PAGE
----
Yes, that's the president of an HBPA affiliate, whose own organization–plus its national parent and 11 other HBPA affiliates–have written in court documents that the HISA Authority functions like “a private police department” with sweeping powers that equate to “oligarchic tyranny,” now calling upon that very same Authority to intervene when the AZHBPA needs an entity with federal clout to advocate for its own cause.

This unlikely juxtaposition of the AZHBPA asking the HISA Authority for help while it's simultaneously trying to eradicate that regulator and its enabling law would be stunning were it not overshadowed by the truly dire overall predicament that Arizona racing now faces.

'Notion' is 'Great' in two states

Saturday's win by Witty in the $100,000 Maryland Million Turf Sprint S. over 5 1/2 furlongs at Laurel Park extended an impressive streak set by Great Notion, the state's top stallion by progeny earnings every year since 2018 (and the leader so far this season). His offspring have now won at least one Maryland Million Day stakes in 14 runnings of that event, dating to 2010.

But the Maryland Million win wasn't even the biggest payday for a Great Notion-sired runner in a state-restricted stakes on Saturday. Later that evening, Coastal Mission splashed home by 5 3/4 lengths in the $300,000 Sam Huff West Virginia Breeders' Classic at Charles Town. Despite racing beyond seven furlongs for the first time, the 4-year-old was pounded to 1-5 favoritism and delivered by wiring the field over the three-turn, nine-furlong distance.

Owned, bred and trained by Jeff Runco in partnership with his wife, Susan (Coleswood Farm), the win was the sixth straight for Coastal Mission. The gray has won nine of his last 10 dating to December, with all of the victories coming at Charles Town. His lone defeat was a fifth back in March when the gelding ventured to Laurel for a stakes engagement. In West Virginia, he's scored in state-bred stakes, open allowances, and also in the open-company $250,000 Russell Road S. last time out.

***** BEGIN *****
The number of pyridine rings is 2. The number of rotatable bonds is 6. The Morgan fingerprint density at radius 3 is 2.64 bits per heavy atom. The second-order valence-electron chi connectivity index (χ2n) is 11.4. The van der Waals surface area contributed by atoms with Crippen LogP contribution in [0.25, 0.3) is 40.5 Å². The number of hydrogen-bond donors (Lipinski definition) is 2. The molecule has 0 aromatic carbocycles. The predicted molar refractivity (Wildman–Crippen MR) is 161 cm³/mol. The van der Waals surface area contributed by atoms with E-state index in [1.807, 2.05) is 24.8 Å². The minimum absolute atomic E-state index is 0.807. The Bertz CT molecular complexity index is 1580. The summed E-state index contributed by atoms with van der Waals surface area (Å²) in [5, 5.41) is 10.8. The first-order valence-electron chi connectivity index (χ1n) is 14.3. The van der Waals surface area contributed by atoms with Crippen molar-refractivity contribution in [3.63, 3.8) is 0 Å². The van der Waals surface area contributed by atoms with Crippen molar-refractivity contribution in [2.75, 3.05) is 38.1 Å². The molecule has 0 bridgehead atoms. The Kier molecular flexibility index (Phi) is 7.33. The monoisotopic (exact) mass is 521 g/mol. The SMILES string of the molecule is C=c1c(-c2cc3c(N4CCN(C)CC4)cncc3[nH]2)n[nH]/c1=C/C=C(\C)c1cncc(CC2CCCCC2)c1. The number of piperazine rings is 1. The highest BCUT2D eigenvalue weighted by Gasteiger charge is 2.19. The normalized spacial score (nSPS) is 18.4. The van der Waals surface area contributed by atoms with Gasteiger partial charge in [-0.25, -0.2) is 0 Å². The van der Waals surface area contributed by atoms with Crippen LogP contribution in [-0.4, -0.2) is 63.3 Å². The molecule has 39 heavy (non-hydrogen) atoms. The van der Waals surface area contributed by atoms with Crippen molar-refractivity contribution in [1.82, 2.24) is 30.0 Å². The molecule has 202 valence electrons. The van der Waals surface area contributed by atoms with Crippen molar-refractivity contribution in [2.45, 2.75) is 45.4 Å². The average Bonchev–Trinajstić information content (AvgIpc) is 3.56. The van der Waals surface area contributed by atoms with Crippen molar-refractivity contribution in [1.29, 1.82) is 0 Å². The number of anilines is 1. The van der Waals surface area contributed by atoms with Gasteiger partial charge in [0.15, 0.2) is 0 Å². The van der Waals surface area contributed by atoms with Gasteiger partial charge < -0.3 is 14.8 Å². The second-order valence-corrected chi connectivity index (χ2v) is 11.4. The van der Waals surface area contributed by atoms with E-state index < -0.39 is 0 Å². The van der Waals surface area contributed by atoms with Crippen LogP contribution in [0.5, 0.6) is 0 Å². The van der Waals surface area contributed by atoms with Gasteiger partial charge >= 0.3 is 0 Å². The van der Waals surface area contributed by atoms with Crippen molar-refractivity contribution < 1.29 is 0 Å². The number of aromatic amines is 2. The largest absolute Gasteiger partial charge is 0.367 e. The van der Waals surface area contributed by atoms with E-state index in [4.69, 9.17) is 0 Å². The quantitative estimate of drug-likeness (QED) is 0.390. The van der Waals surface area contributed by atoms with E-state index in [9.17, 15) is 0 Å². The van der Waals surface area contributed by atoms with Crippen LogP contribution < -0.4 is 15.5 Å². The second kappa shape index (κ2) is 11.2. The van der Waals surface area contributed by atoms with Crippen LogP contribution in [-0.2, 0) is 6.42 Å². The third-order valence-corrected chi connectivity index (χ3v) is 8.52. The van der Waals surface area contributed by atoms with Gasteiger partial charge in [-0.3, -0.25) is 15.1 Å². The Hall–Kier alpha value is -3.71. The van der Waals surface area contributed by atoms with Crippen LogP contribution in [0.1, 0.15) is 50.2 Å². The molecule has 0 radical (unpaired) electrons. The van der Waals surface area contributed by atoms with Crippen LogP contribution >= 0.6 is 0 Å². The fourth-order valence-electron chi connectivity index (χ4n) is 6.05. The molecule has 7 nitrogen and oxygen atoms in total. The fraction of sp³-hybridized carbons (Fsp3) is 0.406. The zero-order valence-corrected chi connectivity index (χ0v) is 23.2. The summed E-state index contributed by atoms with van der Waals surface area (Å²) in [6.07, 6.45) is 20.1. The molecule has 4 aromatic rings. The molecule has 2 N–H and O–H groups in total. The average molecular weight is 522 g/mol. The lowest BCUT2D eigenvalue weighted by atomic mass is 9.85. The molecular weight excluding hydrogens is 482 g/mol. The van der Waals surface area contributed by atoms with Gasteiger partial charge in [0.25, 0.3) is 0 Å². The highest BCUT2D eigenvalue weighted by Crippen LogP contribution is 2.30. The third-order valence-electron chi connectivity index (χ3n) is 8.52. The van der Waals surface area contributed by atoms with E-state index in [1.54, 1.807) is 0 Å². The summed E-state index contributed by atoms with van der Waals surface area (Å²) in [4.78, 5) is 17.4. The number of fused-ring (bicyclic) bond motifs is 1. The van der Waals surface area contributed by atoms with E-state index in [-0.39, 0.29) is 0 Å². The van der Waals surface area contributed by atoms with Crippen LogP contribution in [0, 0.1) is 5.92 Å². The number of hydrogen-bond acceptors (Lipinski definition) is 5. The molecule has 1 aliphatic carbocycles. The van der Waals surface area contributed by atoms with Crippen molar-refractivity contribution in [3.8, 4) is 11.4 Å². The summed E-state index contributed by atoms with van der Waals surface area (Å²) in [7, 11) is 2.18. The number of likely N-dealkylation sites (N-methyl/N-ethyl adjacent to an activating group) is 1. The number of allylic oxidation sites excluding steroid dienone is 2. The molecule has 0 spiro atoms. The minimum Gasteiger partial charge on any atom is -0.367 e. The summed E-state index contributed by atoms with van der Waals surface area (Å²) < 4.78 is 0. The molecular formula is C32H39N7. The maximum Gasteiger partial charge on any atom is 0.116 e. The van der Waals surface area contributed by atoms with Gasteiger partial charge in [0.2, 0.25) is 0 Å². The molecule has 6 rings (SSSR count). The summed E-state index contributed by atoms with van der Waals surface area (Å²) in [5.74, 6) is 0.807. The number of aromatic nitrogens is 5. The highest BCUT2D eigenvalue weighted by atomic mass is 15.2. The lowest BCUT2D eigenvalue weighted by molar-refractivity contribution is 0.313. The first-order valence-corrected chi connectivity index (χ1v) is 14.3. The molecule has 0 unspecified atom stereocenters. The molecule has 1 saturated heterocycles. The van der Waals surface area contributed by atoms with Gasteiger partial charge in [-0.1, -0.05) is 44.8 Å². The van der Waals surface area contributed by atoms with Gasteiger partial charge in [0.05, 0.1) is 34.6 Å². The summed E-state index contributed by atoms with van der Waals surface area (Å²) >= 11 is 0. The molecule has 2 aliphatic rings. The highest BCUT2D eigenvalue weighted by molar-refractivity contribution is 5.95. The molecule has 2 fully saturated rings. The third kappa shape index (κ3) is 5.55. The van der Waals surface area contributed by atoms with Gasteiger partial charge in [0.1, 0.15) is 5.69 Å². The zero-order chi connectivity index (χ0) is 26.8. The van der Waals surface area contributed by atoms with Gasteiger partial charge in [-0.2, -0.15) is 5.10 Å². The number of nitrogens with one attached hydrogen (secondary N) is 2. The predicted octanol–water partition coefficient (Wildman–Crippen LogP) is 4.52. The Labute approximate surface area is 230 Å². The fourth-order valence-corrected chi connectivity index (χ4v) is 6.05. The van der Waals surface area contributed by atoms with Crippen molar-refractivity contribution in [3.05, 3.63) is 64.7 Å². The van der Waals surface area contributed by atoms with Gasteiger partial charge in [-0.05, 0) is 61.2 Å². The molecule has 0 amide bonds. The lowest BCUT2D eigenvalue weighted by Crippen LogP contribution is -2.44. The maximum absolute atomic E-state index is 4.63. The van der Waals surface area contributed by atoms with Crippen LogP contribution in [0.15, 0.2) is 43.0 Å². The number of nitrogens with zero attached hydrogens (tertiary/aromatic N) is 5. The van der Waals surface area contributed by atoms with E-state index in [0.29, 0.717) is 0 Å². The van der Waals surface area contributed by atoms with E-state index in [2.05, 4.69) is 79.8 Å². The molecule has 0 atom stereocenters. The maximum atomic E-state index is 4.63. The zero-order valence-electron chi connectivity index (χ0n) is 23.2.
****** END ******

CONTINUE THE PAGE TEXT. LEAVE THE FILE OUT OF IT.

Coastal Mission's lifetime mark stands at 11-3-1 from 16 starts, with $572,728 in earnings.

Bred, owned, and trained by Elizabeth Merryman, Witty is a 4-year-old half-brother to last year's GI Breeders' Cup Turf Sprint victress Caravel (Mizzen Mast). She was also bred and initially trained by Merryman prior to joining trainer Brad Cox for owners Qatar Racing, Marc Detampel and Madaket Stables.

On Sunday, the 6-year-old Caravel just missed giving her dam, Zeezee Zoomzoom, two six-figure stakes winners on the weekend. She ran second as the odds-on favorite in the GII Franklin S. at Keeneland.

Jockeying for Graded Stakes

Flavien Prat won that aforementioned Franklin S., closing the gap to one victory in the North American jockey race for most graded stakes wins in 2023. Heading into the lucrative Breeders' Cup championships, this battle is shaping up as a two-rider run-off, with Irad Ortiz, Jr., (36) narrowly ahead of Prat (35).

Through Sunday's races, the next closest jockeys are Juan Hernandez (24), Luis Saez (21), then Tyler Gaffalione and Joel Rosario (20 each).

Ortiz has ridden in 11 more graded stakes than Prat. Interestingly, Hernandez is the top percentage rider among the leaders, winning graded stakes at a 31% clip from only 77 chances (everyone else mentioned has ridden in at least 121 graded stakes).

Last year Ortiz topped Prat 50-42.